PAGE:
Tuesday, 6 September 2011

Edinburgh International Book Festival 2011

As part of the Outreach Programme, I had the privilege to visit Livingstone Village and Kirkhill primary schools in West Lothian on 25 August. I was invited to discuss with Primary 5,6 and 7 my novelty book ‘How the World Works’, published by Templar.  With the help of a clock, a fish tank and a huge rubber duck, the children and I embarked on an amazing journey, discussing the story of the universe, the evolution of life squeezed in 24 hours, the water cycle, how lost rubber ducks are helping scientists to understand ocean currents, whether the climate is changing and what the future of the earth might be.

I was hugely impressed not only by the knowledge the children have about the world, but also by their enquiring mind and ability to discuss complex ideas and scientific concepts. ‘Are we alone in the universe?’ ‘Is the earth really warming?’ ‘Should we try to find another planet or change the way we do things?’ My approach was to explore with them how everything in nature is interconnected and moves in cycles, whether it is the earth orbiting the sun, the water we drink, the ocean currents or the movement of the air above our heads. It didn’t take very long for the sessions to become interactive and for hands to shoot into the air to ask questions or add interesting comments. I was very impressed by the nature of the children’s questions, not only about my books, but also about my journey and source of inspiration as an author. ‘What book inspired you the most?’,  ‘Do you consider yourself a scientist or an author?’ and, of course ‘Did you meet famous people at the Edinburgh Festival?’

As an author, I feel privileged to have met the children and enriched by this experience. I would like to thank the schools for inviting me, the Scottish Booktrust for providing me with the opportunity and particularly Chris and Beth for such an enjoyable day. It was truly uplifting to see children as young as 9 so knowledgeable about the world around us and aware of the changes we need to make for a sustainable future. 

Saturday, 9 April 2011

Wombats to the rescue!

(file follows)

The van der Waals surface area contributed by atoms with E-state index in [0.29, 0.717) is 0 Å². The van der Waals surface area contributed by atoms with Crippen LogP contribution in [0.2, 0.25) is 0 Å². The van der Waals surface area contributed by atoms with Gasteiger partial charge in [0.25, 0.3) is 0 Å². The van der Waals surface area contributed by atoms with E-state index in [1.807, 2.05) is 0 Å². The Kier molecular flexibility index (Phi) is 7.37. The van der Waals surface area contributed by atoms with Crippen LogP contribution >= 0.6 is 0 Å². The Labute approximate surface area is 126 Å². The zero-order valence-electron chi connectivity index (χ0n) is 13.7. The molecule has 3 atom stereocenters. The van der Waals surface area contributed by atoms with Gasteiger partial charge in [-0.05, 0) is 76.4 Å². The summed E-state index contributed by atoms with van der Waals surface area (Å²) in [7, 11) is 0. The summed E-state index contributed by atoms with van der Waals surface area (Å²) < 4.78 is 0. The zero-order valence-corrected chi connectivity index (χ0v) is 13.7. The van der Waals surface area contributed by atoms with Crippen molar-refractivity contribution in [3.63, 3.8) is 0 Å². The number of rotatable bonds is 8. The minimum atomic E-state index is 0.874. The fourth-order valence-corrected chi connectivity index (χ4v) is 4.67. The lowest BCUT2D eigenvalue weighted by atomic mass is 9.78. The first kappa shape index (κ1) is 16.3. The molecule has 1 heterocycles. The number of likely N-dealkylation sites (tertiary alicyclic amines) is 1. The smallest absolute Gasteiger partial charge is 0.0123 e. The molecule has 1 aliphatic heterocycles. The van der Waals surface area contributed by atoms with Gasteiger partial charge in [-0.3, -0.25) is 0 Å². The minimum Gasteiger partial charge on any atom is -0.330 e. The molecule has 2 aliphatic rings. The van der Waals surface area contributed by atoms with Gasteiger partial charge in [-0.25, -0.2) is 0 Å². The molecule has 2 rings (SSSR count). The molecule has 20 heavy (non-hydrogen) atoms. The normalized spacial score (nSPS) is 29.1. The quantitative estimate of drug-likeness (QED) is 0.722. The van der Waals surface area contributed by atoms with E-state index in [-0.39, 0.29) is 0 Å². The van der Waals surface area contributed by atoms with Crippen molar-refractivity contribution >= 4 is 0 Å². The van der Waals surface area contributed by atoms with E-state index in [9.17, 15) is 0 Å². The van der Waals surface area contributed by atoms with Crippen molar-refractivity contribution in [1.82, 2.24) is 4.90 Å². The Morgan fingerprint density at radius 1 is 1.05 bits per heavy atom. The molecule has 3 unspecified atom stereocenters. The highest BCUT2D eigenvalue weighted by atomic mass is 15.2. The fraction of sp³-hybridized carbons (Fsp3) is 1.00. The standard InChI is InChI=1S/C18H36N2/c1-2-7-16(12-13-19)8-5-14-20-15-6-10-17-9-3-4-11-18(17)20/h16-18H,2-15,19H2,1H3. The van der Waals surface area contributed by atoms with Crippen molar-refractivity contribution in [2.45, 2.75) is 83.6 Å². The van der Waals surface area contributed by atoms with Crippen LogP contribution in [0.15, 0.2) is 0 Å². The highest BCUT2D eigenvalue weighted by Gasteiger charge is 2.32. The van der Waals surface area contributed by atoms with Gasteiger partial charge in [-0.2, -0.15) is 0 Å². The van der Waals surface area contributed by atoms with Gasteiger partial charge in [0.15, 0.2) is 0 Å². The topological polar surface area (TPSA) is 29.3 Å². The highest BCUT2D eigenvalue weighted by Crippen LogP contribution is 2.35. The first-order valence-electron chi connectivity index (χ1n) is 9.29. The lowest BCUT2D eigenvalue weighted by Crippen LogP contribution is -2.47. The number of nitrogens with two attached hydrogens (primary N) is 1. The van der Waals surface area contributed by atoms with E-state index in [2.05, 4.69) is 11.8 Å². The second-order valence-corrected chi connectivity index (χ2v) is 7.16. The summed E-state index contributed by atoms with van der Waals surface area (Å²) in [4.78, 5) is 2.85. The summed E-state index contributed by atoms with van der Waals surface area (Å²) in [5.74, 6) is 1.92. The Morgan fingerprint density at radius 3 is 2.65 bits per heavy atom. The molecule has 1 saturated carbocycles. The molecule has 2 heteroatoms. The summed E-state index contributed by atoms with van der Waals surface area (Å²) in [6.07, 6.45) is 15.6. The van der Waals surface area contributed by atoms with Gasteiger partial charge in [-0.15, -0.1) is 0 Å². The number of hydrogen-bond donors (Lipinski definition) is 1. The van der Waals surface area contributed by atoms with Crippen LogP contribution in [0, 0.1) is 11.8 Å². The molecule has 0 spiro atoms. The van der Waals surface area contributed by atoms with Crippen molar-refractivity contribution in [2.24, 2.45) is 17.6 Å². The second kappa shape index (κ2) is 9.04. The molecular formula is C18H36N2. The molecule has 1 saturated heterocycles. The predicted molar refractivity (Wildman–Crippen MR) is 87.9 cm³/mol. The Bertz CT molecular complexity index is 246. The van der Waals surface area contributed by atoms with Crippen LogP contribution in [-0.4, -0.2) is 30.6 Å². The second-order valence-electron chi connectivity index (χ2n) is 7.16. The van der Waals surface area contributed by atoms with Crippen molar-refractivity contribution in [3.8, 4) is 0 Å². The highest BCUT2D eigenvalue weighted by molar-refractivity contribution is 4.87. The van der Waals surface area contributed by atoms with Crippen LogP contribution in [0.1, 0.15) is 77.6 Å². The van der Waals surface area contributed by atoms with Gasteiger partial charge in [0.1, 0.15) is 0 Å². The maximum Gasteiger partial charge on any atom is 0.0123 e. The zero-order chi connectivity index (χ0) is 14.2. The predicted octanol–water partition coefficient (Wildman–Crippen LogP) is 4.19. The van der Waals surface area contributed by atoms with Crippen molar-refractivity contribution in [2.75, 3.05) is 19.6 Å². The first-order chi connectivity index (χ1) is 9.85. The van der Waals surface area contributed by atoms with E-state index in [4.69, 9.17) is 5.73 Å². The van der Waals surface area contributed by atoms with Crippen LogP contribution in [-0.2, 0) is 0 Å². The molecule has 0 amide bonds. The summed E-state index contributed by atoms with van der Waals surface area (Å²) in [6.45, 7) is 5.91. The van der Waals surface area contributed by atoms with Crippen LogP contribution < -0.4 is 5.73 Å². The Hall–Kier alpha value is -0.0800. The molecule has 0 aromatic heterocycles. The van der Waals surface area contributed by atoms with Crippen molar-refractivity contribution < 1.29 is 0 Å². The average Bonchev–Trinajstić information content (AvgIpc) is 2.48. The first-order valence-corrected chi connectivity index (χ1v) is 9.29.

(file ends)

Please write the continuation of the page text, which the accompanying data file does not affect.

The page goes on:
In nature everything is recycled. Rotten leaves are a feast to wood lice and earthworms. Animal dung is food for hungry beetles, returning nutrients to the soil for new plants to grow.

We are the only species that collects and disposes of waste rather than turning it into a resource. As I am writing my new book, I am very aware of the amount of paper I use everyday and the number of trees cut down to turn the precious fibres into paper. Did you know that about a third of all trees chopped down are used to make paper? Could there be a different way?

Creative Papers, in Tasmania, has come up with an imaginative way of using the waste of local animals to make paper. They collect the droppings of wombats that live in the Cradle Mountain wildlife park. Wombats only eat plants and their droppings contain a lot of fibres, the raw material for papermaking. Every day, the droppings are collected by the park's keeper and sent to the factory. The waste is then boiled for many hours to extract the fibres and these are combined with cotton fibres from recycled fabric to produce paper. Today, entrepreneurs around the world are turning droppings from elephants, sheep, pandas and even reindeer into luxurious handmade paper. However, this is all being done at a very small scale, mainly for the tourist industry. Hopefully, as more and more companies think creatively about locally available resources, more and more trees will be saved. Talking about wombat poo paper is a fun, engaging way to make children think creatively about the concept of waste as a resource!

Sunday, 6 February 2011

The Think Chair that makes us think again

For billions of years, plants and animals have been busy creating complex materials and structures, without producing any waste at all. Whilst we appeared on the planet only 100,000 years ago, we are struggling to cope with the mountains of waste we create every day.

Nature has always been a source of inspiration in our journey of inventions and discoveries. The flight of birds inspired Leonardo da Vinci to draw his sketches of flying machines in the 15th century and, 400 years later, the Wright brothers to create and fly the first airplane. In 1941,The Swiss engineer George de Mestral came up with the wonderful invention of Velcro by noticing the prickly heads of plants sticking tenaciously to his dog’s fur.

We are entering an era where we need to change our ways of making things. Many companies are looking at nature’s best ideas for inspiration to create more sustainable and efficient products. Here is the Think Chair, an office chair that imitates nature’s way of doing things. It is mostly made of materials that can be recycled. It can easily be taken apart, so broken bits can be replaced or upgraded - no need to throw the whole chair away if there is a hole in the cover! Think of all the products we use everyday that could be designed as cleverly as the Think Chair! A really interesting topic to stimulate children’s creative thinking. After all, they are the future designers of tomorrow!